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Abstract

The coexistence of people and societies marked by ethnic, social, cultural, religious and linguistic diversity is a subject that still generates controversies in contemporary societies. The “Ciganos’ situation” is an unavoidable issue that crosses the boundaries of different European countries, which leads to controversy and ambivalence in the so-called multicultural and/or intercultural societies characterised by the principle of universalism. In Portugal, despite the social and economic transformations that have occurred, the problems of exclusion and poverty among Ciganos persist. They are still considered the poorest ethnic group, with the worst housing conditions, lest schooling and the main target of racism and discrimination. The Portuguese Ciganos are not a homogeneous community. The diversity and plurality are not always easy to grasp by the glare generated by the adoption of interpretive perspectives that are reductively linear and deterministic of the Portuguese Ciganos. For the purpose of outlining a national picture of Portuguese Ciganos, a national study was developed that combines both qualitative and quantitative methodological approaches. The central goal of this article is to present the main results obtained through a questionnaire survey carried out to Ciganos persons and to discuss the social and spatial continuities and differentiations among Ciganos in Portugal.

Abstract

Expanding globalization of the world economy has put a strong pressure on individual entities that operate in it. International competitiveness has become a major driving force of economic and social differentiation of the countries. Individual states and their public administrations have to create an effective business environment. This paper reflects these developments and, with the help of relevant multi-criteria (GCI, WCI, DBI) and single-criteria indexes of competitiveness, tries to assess the current state of competitiveness of two regions in Central and Eastern Europe – the Visegrad Four and Baltic Group states, which had a similar starting position on their path to building a market economy and integration into the EU structures.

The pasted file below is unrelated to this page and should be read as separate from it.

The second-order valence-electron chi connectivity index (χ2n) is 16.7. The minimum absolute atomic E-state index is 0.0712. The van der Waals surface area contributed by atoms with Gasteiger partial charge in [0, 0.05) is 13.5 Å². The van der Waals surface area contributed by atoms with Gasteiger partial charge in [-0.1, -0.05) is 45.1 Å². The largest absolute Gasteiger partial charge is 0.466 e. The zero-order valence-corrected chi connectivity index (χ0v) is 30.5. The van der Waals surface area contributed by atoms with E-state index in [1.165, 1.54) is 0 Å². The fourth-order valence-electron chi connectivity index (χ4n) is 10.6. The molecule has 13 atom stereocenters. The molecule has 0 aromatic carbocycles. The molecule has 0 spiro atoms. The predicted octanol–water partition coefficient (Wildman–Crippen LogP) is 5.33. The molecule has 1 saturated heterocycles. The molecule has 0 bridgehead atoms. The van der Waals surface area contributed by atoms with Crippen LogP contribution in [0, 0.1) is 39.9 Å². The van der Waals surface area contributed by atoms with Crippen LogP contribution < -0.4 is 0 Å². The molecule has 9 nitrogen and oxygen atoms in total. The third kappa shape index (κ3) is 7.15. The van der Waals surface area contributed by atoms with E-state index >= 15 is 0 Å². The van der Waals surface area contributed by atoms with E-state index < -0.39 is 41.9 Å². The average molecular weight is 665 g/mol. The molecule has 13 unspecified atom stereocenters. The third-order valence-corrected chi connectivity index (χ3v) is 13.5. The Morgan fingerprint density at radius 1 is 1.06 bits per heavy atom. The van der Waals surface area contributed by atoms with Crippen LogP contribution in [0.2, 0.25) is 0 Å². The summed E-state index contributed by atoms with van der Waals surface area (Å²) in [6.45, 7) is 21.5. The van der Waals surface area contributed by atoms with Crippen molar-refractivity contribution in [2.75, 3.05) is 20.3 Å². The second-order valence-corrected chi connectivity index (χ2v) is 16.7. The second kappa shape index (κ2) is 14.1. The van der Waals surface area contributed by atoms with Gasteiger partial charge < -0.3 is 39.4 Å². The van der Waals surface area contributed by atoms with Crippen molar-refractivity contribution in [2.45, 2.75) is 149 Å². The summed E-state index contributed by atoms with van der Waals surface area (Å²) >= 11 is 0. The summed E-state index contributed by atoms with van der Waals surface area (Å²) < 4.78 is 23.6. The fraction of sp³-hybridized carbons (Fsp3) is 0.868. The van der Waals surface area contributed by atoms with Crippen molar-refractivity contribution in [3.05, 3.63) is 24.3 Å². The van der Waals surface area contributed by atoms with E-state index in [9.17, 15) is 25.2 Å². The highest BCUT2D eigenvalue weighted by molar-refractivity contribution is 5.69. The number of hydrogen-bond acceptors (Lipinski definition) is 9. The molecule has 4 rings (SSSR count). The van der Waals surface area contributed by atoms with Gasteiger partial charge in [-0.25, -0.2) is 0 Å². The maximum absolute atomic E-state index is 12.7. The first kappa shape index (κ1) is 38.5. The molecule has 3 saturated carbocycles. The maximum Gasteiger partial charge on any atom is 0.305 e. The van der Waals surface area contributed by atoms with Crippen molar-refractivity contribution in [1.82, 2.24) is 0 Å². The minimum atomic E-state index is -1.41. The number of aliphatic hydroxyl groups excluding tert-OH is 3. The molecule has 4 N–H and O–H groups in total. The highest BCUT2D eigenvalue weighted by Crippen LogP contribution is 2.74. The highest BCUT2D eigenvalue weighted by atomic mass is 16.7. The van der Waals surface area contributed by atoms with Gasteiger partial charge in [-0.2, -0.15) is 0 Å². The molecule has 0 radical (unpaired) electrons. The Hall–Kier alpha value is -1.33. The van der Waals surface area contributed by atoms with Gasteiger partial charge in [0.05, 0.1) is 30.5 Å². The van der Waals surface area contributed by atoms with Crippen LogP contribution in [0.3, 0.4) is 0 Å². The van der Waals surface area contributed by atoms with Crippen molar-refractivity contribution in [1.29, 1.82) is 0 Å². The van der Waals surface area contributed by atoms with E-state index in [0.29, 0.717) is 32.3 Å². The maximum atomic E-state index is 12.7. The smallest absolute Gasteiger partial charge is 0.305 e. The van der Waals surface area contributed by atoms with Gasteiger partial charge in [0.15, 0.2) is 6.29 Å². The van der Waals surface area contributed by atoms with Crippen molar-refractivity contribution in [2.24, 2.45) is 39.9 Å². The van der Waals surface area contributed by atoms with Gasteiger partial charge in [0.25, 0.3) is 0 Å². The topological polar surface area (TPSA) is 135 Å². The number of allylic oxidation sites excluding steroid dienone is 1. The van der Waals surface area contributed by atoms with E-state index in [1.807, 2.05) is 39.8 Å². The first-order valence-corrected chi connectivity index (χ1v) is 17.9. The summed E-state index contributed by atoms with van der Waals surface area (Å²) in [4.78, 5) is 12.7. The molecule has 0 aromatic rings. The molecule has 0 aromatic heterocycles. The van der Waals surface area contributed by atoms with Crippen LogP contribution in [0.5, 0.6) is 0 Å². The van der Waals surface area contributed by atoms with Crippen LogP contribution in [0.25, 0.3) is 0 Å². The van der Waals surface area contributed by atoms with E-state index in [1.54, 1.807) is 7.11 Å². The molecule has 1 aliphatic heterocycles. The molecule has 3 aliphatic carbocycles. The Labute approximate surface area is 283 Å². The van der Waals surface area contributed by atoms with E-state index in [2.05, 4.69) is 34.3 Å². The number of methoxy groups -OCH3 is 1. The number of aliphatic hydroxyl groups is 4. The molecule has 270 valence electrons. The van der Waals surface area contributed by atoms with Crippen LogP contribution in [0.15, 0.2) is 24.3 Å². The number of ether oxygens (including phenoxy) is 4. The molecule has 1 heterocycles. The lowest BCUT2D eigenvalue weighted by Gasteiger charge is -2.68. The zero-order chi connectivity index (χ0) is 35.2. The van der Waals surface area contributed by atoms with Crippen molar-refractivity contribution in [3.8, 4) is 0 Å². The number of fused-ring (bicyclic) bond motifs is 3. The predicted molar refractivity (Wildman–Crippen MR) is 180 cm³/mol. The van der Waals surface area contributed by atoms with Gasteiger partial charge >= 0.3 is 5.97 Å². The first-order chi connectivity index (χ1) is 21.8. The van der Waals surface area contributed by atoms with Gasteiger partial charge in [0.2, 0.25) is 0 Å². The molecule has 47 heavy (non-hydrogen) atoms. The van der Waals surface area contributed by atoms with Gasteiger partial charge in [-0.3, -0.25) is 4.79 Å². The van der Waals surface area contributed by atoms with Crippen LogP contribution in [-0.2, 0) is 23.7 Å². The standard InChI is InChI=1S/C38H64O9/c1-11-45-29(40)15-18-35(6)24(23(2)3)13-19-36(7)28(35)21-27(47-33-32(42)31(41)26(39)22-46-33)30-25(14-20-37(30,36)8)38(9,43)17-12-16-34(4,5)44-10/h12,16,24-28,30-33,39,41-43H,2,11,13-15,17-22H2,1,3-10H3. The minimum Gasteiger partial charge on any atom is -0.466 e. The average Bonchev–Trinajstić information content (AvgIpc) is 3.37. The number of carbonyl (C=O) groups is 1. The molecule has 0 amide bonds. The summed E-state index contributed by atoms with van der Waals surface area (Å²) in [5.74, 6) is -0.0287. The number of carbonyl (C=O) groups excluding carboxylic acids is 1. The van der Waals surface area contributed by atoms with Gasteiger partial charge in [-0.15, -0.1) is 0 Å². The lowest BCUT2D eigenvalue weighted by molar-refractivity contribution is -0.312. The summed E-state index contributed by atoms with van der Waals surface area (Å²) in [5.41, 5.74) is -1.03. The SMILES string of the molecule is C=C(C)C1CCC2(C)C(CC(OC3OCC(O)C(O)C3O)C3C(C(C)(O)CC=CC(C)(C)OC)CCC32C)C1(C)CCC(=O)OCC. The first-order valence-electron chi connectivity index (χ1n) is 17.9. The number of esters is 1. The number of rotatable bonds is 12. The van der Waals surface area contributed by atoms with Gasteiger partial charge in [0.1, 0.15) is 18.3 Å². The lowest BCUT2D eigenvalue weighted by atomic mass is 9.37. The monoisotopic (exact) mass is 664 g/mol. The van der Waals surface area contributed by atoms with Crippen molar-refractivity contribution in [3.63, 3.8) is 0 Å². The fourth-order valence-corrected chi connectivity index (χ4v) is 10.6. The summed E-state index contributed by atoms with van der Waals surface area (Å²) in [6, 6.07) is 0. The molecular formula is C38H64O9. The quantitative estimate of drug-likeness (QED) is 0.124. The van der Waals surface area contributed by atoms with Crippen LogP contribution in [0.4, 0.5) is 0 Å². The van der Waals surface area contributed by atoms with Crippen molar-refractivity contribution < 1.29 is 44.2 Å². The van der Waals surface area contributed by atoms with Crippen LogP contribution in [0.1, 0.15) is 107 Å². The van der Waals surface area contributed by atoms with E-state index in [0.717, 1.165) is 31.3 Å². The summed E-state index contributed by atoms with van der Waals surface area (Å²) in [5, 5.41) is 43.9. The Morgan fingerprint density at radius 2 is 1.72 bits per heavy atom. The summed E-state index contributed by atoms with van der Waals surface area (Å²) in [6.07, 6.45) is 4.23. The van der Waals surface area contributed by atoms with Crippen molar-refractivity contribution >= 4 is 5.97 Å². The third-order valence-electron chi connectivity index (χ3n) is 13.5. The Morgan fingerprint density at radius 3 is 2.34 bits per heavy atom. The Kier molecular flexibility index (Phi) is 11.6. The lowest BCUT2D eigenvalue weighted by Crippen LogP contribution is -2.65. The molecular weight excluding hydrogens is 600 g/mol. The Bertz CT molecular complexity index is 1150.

Abstract

The 1st-4th c. AD Wielbark culture of Eastern Europe is relatively understudied bioarchaeologically due to the fragmentary nature of its cemeteries. Here, we report the first stable isotope analysis of Wielbark diet using stable carbon and nitrogen isotope signatures from both collagen and carbonate of 30 individuals from Rogowo, a 2nd c. Wielbark cemetery in North-Central Poland. Diet at Rogowo was primarily based on terrestrial foods and included millet, a C4 plant cultivated by many Slavic populations in Europe. Anadromous fish likely supplemented the diet, which is clarified when considering collagen and carbonate data in tandem. Stable isotope differences between the sexes indicate that men and women may have consumed different foods, although there is a possibility that women immigrated to Rogowo from an isotopically different region of Europe. No significant differences are noted in δ13C or δ15N of women with and without grave goods, suggesting little social differentiation within the Wielbark culture, at least in terms of daily food access. Reconstructing human diet in Europe through stable isotope analysis is problematic because of the relative isotopic homogeneity in this region of the world. This study further demonstrates the utility of using both carbonate and collagen stable isotope data in tandem to reconstruct past European diet.

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institutional network is to be built to facilitate adjustment to innovations, especially of participants in labour market, as well as of many professions, businesses and work methods which undergo relevant and essential changes. Another significant risk to innovations is potential technology manipulation, along with a misuse of the power of technology in a number of fields. This is not about cybercrime only, but about risks to the environment and biodiversity as well, or to human health and safety (GMO); 3. Inequality. Innovations accelerate social differentiation and

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